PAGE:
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Zooko’s Triangle

In a decentralized system with no trust anchors how do you figure out which name is the right one with any certainty. If you are texting to “Bob”, how do you know you have the right “Bob”? There are a lot of Bobs.

Zooko’s triangle is the solution to this problem.

Zooko’s triangle is explained in several places

Zooko’s triangle today

We now have a lot of systems that to a greater or lesser extent implement Zooko’s triangle, and while they are frequently incomplete and unsatisfactory implementations, they all do a sufficient job of making sure you are talking to the right Bob.

The way it works as (more or less) implemented today (frequently less) is as follows:

In private messaging, there are separate message threads for each public key, just as when you text on a phone to and from a particular person, there are separate threads for each phone number, unless you have manually associated two different phone numbers with the same identifier, and where the name appears in text in public or private messages your local computer should associate a unique local petname with each public key. And mostly they do, though existing software is frequently half assed about this.

The petname is generated by mangling the nickname (and possibly part of the display name) down to a valid locally unique identifier, unique on your computer and following your computer’s local rules for valid identifiers, which rules might well depend on the language locale in which the computer is running.

Existing software fouls up on the local petname issue in a variety of ways, but does a sufficient job to ensure that one person cannot impersonate another person

The petnames appear in the text, and in the equivalent of reply-to and cc fields, as @petname, but if “petname” is a local petname corresponding to a public key that corresponds to the other party’s private key, it is colored differently to the text and/or looks like a link in html. If you hover over the link, you see the other party’s display name and nickname, and if you click on that link, you go to data about that person.

What actually gets sent, computer to computer, when Ann mentions Bob in a message to Carol, is not the the local petname that that Ann typed into her text, but the globally unique identifier, which should be, and usually is, the public key or information uniquely identifying the public key, and possibly the nickname, the display name, and information on how to direct a message to that party.

The display name is long, humanly meaningful, and usually probabilistically unique to humans, but inconvenient for typing in full in text, unlikely to be typed correctly, likely to be incorrectly formatted for reply-to and cc fields, and often likely to disrupt the flow of text were it to be directly typed as part of a paragraph.

The nickname is a potential petname, or can be mangled into a locally valid petname without too much mangling.

Display names and nicknames are unique on any one forum If one public key, one nickname and display name on any one forum. Different people can have the same nickname and display name on different forums on different forums. But if they do, if there is one Bob on one forum and a different Bob on another forum, they are going to nonetheless have different local petnames on your computer, and if one Bob sends you a private message, it will appear in a different message thread to that other Bob’s message thread.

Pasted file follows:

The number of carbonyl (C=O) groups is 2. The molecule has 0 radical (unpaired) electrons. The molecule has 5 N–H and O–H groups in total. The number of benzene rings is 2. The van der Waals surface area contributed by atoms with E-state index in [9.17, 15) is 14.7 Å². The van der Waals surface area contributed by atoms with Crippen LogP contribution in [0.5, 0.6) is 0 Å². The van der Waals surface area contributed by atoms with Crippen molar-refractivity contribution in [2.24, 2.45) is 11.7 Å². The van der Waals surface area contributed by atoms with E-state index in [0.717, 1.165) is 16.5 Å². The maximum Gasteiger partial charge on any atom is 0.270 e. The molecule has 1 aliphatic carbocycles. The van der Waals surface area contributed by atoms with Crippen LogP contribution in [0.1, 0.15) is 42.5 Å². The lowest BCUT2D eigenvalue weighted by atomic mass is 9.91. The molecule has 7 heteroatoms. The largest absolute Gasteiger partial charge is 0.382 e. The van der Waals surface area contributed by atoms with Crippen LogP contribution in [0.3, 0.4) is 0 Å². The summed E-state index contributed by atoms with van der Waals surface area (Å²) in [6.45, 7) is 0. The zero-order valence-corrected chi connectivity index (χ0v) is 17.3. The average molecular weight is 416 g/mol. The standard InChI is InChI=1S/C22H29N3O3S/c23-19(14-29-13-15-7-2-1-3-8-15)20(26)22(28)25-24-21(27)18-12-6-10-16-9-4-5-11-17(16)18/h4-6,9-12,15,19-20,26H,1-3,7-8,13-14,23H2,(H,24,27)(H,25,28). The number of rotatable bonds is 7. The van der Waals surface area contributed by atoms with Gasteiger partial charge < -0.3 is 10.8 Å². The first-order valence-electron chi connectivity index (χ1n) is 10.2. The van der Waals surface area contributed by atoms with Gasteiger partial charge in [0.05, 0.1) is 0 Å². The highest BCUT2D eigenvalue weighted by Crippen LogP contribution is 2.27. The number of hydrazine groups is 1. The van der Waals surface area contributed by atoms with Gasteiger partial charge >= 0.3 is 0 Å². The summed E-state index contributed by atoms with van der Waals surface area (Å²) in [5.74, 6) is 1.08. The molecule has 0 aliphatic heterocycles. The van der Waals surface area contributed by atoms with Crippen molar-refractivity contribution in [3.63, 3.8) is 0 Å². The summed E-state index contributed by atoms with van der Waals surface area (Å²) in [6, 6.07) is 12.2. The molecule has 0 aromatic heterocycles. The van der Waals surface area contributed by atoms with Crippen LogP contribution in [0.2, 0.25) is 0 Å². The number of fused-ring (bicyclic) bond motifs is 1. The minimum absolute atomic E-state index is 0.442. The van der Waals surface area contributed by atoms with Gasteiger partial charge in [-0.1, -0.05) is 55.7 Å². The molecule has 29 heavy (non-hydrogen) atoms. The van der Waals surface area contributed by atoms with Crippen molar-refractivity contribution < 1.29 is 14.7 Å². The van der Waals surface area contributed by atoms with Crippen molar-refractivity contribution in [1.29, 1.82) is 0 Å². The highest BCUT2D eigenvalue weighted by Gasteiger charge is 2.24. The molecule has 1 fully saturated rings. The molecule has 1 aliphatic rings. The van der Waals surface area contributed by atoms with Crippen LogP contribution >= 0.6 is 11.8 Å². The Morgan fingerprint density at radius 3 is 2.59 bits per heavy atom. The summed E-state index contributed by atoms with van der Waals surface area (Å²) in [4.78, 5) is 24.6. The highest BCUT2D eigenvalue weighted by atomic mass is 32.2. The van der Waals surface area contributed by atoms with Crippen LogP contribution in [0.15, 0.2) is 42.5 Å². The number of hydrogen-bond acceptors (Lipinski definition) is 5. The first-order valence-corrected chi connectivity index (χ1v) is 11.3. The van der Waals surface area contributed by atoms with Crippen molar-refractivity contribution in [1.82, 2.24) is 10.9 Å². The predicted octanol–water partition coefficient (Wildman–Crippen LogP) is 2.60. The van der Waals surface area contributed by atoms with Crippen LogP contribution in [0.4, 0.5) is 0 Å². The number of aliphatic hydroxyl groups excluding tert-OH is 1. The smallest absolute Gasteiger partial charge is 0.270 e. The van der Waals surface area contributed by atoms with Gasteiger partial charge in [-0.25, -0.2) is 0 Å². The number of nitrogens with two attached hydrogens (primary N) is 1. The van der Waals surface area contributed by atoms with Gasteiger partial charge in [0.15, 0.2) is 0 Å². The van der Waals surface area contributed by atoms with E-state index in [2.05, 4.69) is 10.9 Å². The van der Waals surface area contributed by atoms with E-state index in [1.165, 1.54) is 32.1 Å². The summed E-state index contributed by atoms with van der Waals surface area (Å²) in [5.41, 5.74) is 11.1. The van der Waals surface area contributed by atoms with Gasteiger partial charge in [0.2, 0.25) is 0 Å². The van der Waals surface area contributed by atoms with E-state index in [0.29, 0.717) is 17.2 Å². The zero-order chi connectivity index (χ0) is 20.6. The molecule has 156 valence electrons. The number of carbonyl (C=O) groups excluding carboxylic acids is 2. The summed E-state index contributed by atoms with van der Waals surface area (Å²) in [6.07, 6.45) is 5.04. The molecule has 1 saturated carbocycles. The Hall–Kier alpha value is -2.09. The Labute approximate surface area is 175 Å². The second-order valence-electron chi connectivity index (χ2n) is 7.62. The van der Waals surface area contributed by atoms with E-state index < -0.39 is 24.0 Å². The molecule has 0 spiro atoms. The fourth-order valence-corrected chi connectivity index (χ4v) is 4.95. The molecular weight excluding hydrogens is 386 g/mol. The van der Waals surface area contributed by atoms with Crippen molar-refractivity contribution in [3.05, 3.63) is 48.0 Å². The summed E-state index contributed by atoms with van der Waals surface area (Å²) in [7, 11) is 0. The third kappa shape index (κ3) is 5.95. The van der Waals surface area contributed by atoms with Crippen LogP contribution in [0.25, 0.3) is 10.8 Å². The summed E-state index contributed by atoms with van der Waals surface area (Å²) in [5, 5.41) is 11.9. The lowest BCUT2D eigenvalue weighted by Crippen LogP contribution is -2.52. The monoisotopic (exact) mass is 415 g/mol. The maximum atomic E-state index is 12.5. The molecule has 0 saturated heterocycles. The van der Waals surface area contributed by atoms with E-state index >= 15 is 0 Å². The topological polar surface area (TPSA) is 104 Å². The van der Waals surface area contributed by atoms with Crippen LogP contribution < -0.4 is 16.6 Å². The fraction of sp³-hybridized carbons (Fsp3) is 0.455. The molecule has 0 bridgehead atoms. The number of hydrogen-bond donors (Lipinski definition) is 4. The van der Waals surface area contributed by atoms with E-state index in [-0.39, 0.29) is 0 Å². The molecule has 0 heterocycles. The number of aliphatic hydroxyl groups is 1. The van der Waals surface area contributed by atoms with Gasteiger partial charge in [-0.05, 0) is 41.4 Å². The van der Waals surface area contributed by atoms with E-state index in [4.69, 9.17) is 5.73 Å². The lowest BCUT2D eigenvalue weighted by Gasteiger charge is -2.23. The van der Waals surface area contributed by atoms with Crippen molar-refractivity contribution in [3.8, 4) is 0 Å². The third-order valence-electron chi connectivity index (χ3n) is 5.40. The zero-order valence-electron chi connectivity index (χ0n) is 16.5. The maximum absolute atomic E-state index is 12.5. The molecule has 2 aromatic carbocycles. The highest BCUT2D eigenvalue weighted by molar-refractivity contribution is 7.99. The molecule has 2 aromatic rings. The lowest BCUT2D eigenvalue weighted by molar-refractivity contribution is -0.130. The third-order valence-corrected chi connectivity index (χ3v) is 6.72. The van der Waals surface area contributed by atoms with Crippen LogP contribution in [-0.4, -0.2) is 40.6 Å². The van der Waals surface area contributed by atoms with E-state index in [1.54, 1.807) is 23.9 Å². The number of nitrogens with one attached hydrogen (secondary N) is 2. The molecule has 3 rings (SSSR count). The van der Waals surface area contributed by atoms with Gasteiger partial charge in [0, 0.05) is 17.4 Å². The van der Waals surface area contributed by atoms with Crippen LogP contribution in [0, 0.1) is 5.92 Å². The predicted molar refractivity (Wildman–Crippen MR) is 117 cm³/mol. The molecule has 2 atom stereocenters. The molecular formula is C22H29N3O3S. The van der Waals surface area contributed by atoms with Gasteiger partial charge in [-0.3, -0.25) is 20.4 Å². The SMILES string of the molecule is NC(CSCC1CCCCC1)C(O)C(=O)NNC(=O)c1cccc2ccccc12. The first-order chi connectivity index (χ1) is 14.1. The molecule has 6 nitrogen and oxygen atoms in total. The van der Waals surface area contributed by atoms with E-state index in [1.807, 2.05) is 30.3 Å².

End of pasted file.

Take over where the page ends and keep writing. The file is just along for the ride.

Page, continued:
What appears in the address fields, and in references to particular people in the middle of a paragraph, is always locally unique, one distinct local petname for each globally unique public key.

In practice, you don’t rely on petnames to distinguish people, though they are quite adequate for distinguishing people, but on the fact that the threading software associates messages coming from the same public key, just as when you see text messages coming from the same phone number on your phone, you see them displayed with previous text messages and replies to that phone number, and pay little attention to the phone number.

In most contexts, you don’t actually need to look at, or even remember, the phone number, and you don’t actually need to look at, or even remember, the petname. You click on the “reply to” button, and the software fills in the appropriate local petnames, which become the appropriate global identifiers when the message is sent, and when the parties receive the message, it gets threaded according to global identifiers, and they see their local petnames for people. Same as with phone numbers on your text messaging application on your phone. No one needs to see phone numbers these days, and even less do people need to see public keys, and seldom need to pay attention to local petnames.

Moving to a global Zooko system:

Zooko’s triangle is, among other things, a user interface concept for storing, managing, and communicating, cryptographic capabilities.

Zooko’s triangle solves half the problem: provides a trusted path. If you trust Bob, and Bob trusts Carol, you can trust that Bob’s introduction to Carol will in fact bring you to the correct Carol.

This, of course, assumes a browser is somehow able to use Zooko style links, rather than PKI links.

The problem then becomes having large number of trusted introduction – a map between human phrases, and documents containing information about globally unique identifiers that are relevant to that phrase: Something like Wikipedia, but without centralized authority forbidding “original research”, aka any deviation from official government truth, and something like a search engine